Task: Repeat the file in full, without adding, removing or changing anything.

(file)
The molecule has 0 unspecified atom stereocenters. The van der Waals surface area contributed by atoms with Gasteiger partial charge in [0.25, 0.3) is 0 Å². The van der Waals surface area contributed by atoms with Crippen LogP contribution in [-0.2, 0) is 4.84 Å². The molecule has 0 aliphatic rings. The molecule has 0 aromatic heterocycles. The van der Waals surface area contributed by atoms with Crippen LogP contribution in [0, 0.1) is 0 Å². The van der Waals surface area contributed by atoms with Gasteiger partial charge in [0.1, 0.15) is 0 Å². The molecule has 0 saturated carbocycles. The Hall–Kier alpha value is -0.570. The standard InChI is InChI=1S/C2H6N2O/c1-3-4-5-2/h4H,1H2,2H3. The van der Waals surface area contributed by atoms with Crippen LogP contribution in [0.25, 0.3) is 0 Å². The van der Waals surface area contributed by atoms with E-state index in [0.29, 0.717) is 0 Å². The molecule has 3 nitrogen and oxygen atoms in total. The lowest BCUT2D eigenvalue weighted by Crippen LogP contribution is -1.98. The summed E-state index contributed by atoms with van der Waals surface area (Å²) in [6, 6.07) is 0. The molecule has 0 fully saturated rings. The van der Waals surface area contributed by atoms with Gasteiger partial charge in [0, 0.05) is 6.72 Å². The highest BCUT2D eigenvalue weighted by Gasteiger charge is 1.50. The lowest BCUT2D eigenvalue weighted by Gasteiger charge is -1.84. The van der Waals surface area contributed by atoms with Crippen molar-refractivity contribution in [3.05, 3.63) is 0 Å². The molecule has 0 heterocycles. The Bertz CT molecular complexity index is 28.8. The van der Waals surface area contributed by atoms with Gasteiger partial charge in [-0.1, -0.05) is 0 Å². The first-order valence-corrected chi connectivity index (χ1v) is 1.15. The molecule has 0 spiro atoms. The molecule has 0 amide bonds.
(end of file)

The molecule has 0 unspecified atom stereocenters. The van der Waals surface area contributed by atoms with Gasteiger partial charge in [0.25, 0.3) is 0 Å². The van der Waals surface area contributed by atoms with Crippen LogP contribution in [-0.2, 0) is 4.84 Å². The molecule has 0 aliphatic rings. The molecule has 0 aromatic heterocycles. The van der Waals surface area contributed by atoms with Crippen LogP contribution in [0, 0.1) is 0 Å². The van der Waals surface area contributed by atoms with Gasteiger partial charge in [0.1, 0.15) is 0 Å². The molecule has 0 saturated carbocycles. The Hall–Kier alpha value is -0.570. The standard InChI is InChI=1S/C2H6N2O/c1-3-4-5-2/h4H,1H2,2H3. The van der Waals surface area contributed by atoms with Crippen LogP contribution in [0.25, 0.3) is 0 Å². The van der Waals surface area contributed by atoms with E-state index in [0.29, 0.717) is 0 Å². The molecule has 3 nitrogen and oxygen atoms in total. The lowest BCUT2D eigenvalue weighted by Crippen LogP contribution is -1.98. The summed E-state index contributed by atoms with van der Waals surface area (Å²) in [6, 6.07) is 0. The molecule has 0 fully saturated rings. The van der Waals surface area contributed by atoms with Gasteiger partial charge in [0, 0.05) is 6.72 Å². The highest BCUT2D eigenvalue weighted by Gasteiger charge is 1.50. The lowest BCUT2D eigenvalue weighted by Gasteiger charge is -1.84. The van der Waals surface area contributed by atoms with Crippen molar-refractivity contribution in [3.05, 3.63) is 0 Å². The molecule has 0 heterocycles. The Bertz CT molecular complexity index is 28.8. The van der Waals surface area contributed by atoms with Gasteiger partial charge in [-0.1, -0.05) is 0 Å². The first-order valence-corrected chi connectivity index (χ1v) is 1.15. The molecule has 0 spiro atoms. The molecule has 0 amide bonds.